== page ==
When pastors are pressed for their opinions about same-sex marriage, they should affirm both the theological position that marriage is designed for the union of male and female, and the moral position that sexual relations outside of marital union transgress the generous will of God. Church leaders should realize same-sex couples reside everywhere. The 2010 federal census estimates there are 131,000 married same-sex couples and 514,000 unmarried same-sex couples. Whether pastors also wish to take the legal position that America’s marriage laws should codify the Christian theology of marriage is another question.
I have my own misgivings on that point. But I have no misgivings saying that the primary role of the church is to witness to the love of God in Jesus Christ. When we exclude and ostracize, we only make it [more difficult for these men and women to hear the call of the God who made them in his image and for his glory. Let the church confess, let the Spirit convict, and let Christ redeem. Without the foundation of a firm unequivocal faith in divine revelation it is difficult for many to be persuaded that some do not have the eight to marry whomever they so desire.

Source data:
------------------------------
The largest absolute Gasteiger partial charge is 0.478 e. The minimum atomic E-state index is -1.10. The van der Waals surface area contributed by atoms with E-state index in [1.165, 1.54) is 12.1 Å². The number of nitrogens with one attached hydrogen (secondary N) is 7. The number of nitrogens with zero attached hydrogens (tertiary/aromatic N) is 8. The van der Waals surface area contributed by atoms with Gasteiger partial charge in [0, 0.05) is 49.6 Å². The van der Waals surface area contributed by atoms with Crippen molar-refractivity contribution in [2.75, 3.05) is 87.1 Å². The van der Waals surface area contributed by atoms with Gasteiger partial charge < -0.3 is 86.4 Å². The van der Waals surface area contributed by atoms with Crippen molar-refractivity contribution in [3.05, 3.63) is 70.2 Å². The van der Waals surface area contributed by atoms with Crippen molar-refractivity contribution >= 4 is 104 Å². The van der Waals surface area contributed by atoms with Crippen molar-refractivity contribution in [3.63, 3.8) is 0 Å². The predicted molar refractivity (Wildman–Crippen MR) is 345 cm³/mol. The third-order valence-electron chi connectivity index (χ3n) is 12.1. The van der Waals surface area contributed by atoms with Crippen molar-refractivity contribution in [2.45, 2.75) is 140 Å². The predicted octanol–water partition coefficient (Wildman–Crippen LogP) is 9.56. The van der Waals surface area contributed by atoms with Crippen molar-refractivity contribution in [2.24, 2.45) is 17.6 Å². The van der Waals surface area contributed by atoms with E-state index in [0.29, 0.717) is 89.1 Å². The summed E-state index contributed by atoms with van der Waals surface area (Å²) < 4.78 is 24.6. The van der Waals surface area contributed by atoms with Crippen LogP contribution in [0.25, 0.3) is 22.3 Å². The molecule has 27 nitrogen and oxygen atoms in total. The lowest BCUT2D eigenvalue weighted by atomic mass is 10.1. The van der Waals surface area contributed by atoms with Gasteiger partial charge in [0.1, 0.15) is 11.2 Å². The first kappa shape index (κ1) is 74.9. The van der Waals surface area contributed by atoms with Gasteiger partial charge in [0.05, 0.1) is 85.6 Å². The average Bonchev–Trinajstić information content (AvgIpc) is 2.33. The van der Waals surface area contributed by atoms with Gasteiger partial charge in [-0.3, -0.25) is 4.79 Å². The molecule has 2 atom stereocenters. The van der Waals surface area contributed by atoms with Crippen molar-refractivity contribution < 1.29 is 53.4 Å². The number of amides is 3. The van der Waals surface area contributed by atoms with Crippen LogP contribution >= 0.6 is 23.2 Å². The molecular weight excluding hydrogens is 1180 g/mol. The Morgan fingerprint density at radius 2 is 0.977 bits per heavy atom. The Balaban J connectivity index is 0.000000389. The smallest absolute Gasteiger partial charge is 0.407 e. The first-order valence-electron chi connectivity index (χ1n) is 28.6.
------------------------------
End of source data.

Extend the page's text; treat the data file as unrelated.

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The retrieval of the sense of faith in revelation is thus one important way to discover the authentic meaning of marital love that is in accord with the reality of human nature. Of course, this kind of talk is impugned as religious "hate speech” by those who fail to take into account the reasons given for the moral ideals inherent to Christian faith. Christian revelation impels us to invoke both natural and supernatural reasons for maintaining the integrity of marriage against all immoral capitulation to "progress,” however tempting.